In IBS-D, you’ve got increased intestinal permeability across both the small intestine and the colon. IBS-C (constipation) patients have an interesting pattern of leaky gut: permeability is lower in the small intestine than controls and IBS-D patients. Many IBS patients oscillate between both constipation and diarrhea throughout the course of their symptomology, and gluten is a well-known inducer of intestinal permeability via zonulin – even in the absence of celiac – so you likely experienced some leaky gut which could have made other foods problematic.
Removing gluten removes a potential aggravator of general food intolerances, many of which present with abdominal cramping, bloating, diarrhea/constipation, and other hallmarks of IBS. Food intolerances themselves have been linked to IBS for decades.
So no, it’s probably not too good to be true. Enjoy your coffee and alcohol (in moderation)!
I forget if you mentioned this in an article or podcast, but you brought up the fact of having to get very strict regarding calorie intake if you want to drop into the single digit body fat range. There are a lot of different calculators and equations that determine TDEE/maintenance calories and the results from the different sources vary (sometimes by up to 500-1000 calories). What source or equation would you use to determine TDEE/maintenance calories? Also, to drop from say 10-12% BF to 8-9%, and assuming the person follows an exercise regimen of lifting 3 days a week + one sprint session + lots of walking, would you recommend eating at maintenance, above maintenance by a few hundred calories, or trying for a small calorie deficit? I know this advice goes against a lot of what you talk about, however, I think there is definitely a time and place for strict calorie counting, especially if all the food is primal.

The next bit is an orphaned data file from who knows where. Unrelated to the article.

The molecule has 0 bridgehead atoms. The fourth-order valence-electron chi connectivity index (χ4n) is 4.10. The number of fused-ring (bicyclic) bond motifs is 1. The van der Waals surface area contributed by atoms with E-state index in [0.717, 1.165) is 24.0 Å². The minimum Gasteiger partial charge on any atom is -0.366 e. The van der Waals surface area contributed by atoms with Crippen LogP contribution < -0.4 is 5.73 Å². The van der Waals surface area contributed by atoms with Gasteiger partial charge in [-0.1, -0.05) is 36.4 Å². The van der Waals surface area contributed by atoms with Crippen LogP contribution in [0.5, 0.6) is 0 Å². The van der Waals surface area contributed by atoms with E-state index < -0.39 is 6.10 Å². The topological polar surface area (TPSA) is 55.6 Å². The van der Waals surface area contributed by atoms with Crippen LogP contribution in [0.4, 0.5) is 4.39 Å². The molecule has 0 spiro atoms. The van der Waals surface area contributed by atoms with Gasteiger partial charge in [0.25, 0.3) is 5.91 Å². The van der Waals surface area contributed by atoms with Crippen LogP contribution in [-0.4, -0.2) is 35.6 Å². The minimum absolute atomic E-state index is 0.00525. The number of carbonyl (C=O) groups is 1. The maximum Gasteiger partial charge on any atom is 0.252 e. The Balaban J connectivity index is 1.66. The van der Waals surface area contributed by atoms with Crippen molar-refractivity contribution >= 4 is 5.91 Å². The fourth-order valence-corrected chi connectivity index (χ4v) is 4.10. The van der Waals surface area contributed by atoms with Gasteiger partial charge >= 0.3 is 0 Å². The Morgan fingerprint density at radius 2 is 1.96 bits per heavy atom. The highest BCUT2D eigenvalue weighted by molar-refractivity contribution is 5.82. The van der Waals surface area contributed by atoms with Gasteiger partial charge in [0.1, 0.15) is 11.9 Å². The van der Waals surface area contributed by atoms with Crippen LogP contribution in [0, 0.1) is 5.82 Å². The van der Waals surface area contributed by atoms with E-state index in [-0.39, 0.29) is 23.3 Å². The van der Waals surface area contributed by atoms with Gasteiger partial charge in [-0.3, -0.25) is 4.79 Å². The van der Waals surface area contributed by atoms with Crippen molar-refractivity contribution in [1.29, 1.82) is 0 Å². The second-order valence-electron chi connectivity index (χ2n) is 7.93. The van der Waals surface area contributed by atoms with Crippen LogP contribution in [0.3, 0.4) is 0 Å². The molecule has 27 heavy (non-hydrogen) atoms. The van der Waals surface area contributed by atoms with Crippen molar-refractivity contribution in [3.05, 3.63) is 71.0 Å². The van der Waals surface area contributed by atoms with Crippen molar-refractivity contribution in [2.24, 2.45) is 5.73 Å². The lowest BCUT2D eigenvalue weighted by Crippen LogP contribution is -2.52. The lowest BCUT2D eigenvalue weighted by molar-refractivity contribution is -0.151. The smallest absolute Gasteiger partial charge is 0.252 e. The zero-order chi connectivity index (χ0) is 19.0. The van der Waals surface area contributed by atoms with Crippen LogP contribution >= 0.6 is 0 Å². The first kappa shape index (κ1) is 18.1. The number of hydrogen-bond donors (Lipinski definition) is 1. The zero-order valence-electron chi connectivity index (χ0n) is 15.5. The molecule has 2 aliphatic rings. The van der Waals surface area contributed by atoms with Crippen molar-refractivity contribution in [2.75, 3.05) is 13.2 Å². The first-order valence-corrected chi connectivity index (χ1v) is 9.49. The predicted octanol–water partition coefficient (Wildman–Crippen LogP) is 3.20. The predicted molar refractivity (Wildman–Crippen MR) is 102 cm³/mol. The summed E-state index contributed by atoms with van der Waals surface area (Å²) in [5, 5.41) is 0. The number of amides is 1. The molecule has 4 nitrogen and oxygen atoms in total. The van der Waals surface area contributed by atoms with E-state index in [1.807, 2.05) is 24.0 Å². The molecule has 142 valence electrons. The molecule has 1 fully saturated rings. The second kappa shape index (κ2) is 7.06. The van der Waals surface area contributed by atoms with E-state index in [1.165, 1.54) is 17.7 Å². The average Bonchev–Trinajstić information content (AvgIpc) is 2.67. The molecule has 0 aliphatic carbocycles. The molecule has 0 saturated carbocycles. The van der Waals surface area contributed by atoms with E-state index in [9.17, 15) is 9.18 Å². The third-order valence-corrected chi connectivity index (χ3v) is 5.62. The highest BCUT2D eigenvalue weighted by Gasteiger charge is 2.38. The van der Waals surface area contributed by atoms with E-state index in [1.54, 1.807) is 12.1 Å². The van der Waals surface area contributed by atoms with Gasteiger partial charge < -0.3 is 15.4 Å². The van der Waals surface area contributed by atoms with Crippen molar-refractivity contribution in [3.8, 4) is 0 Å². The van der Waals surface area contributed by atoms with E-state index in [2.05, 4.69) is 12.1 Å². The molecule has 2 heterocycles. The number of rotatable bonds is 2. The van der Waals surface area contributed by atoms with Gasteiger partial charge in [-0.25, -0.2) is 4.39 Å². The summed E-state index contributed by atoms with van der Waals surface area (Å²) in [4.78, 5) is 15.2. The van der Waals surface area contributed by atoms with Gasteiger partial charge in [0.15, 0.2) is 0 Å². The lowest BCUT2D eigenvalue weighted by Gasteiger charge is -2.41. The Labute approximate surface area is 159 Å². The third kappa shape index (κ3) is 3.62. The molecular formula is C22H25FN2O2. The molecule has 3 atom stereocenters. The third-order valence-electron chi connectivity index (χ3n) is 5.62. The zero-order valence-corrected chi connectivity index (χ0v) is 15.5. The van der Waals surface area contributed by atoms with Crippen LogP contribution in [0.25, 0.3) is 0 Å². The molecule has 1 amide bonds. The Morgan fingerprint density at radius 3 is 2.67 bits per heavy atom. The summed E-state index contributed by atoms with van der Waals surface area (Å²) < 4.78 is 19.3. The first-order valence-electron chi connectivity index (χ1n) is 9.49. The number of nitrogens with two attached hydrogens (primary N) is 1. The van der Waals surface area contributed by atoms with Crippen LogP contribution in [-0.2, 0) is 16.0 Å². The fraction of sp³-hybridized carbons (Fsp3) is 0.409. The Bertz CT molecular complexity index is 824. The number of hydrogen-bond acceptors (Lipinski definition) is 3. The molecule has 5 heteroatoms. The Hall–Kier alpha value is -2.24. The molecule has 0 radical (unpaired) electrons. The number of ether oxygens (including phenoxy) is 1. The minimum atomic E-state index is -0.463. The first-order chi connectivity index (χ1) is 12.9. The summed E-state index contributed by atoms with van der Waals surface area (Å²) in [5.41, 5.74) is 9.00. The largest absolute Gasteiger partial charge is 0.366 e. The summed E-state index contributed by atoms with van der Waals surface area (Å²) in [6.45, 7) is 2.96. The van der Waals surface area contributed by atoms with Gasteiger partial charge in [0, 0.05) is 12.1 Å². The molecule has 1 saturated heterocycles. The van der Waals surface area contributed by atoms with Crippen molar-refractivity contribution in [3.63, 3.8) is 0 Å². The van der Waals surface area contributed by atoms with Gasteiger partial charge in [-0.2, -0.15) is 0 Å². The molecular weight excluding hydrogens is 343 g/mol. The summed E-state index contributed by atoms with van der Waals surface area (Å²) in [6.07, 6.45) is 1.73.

Ask a dozen fitness heads for their favorite way to calculate TDEE and you’ll likely get a dozen different calculators. What gives? How can such a thing happen? Are they all horribly mistaken?
It all seems silly until you realize that calculators (any of them) work best as a baseline. A starting point. And pretty much all of them will work for that. You might, however, want to check them all out, avoid the big outliers and stick to a calculator that gives similar results as its peers.
The best way is to choose a calculator (any calculator that looks good to you), run the numbers, do a two-week test run based on the results to determine if they’re accurate for you, and adjust up or down accordingly. It’ll take more time than just going with a calculator and trusting it from the start, but you’ll get better results in the long run. And two weeks isn’t that much time if the payoff is worth it.
Once you’ve determined your maintenance calories, you can get to losing. But how?